Whistling is something many Indians are experts at. Some can whistle an entire song while others whistle to express their then feelings, like if they are happy.
Playing video games whether on PC or smartphones is a trend that has caught up with Indians.
If you take a metro ride, you can see men and women playing games such as ‘Candy Crush’ or ‘Temple Run’ on their phones while commuting to work or back home.
Hey, wait a minute! Why did we jump from whistling to video games? What’s the connection, you ask? None, if you see it that way, but a young Indian engineer saw a connection.
Kishlay Raj, an engineering graduate from Institute of Engineering and Technology in Kolkata, combined whistling and gaming to make a game that could possibly turn India’s gaming industry on its head.
Raj has probably developed India’s first mobile game that can be played with whistles. Take a look at this video – it is a sneak peek of what Raj has done.
The game, called Whistle Fly, looks like ‘Bounce’ – that famous Nokia phone game which with ‘Snake’ revolutionized mobile gaming before the advent of the smartphones.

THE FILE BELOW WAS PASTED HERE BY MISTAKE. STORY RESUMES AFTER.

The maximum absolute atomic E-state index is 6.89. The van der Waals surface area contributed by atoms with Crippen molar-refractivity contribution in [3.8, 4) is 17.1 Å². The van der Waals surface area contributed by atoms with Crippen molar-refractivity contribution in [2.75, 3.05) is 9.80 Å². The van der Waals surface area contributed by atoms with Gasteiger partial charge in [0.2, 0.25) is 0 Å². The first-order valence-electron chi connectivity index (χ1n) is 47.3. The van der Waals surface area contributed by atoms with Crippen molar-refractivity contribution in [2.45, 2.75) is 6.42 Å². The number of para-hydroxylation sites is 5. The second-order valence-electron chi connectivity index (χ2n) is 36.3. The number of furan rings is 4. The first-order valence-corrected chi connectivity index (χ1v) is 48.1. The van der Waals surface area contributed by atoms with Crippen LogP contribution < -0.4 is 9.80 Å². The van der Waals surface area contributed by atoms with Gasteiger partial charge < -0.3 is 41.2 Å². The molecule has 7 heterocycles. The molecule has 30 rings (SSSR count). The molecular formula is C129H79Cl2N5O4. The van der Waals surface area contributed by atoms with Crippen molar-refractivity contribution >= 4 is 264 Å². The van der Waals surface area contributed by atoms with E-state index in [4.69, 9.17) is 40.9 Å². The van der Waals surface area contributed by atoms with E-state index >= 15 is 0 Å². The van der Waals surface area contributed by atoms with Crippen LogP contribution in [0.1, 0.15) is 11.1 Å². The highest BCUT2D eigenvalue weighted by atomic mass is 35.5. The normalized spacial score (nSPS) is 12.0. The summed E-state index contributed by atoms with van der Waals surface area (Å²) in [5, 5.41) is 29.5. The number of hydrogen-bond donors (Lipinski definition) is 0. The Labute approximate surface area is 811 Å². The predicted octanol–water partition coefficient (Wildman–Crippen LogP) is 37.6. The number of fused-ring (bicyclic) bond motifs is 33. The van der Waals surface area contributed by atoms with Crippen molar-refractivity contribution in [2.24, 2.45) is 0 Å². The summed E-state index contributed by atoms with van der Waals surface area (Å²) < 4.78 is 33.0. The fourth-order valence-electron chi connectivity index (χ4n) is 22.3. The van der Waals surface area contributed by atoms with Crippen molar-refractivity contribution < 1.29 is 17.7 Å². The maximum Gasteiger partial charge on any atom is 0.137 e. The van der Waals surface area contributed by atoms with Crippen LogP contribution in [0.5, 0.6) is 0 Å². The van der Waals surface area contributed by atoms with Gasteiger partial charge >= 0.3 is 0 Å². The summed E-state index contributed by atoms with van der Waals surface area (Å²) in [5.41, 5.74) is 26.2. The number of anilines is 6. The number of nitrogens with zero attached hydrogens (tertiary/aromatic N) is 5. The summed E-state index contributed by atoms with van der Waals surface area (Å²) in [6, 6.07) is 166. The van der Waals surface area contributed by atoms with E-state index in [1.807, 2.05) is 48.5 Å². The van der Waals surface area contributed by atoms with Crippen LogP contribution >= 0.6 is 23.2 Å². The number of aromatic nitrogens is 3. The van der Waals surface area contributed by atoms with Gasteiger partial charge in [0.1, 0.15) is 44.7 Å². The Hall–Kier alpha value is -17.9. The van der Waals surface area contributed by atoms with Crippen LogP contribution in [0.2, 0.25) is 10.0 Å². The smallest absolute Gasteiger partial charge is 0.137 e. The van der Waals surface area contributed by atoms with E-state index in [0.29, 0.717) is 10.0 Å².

As you can see, the height of jump the ball takes depends on the length of the whistle.
A short “whee” makes the ball take a short jump.
A long “wheeee” will make the ball jump higher and scale wider gaps.
The ball will continue moving forward. A player can only control the jump over obstacles, while the ball continues heading towards the goal.
The game can be played by anyone. It automatically customises itself with a player’s first whistle. Any new player will have to restart the app and then begin playing it with their whistle.
So technically, the game is totally hands-free!
The concept of playing a game with voice control is not a new one. As early as in 2011, a game called ‘Pah‘ took the gaming world in East Asia by storm.
Today there are games rich in graphics and involving more than one sound or text required to play it. One classic example is ‘Tom Clancy’s EndWar’.
Players give specific commands in the game to fight a war. As one reviewer put it, “It is like being a General in a war room.”
Yet Raj’s whistling-the-ball-past-obstacles game is unique because it is the only whistle-operated game in the world.
It is simple and does not put one through a lot of stress (like the Tom Clancy one would). It is not for hardcore gamers but for those who want to kill time between their busy schedules.
Though India has the world’s second largest Internet population, it ranks 18th in a list of countries by gaming revenue.
Yet India’s gaming industry is rising at a rapid pace, which means the revenue generation will go north in no time. There are now more than 250 gaming companies in the country, and their numbers are only rising given the rise in demand. So Raj’s game comes at the right time.
But as an afterthought, since the Indian society has a very low opinion of whistling (blame the catcallers!), will not anyone playing this game in public have a lot to explain if misunderstood?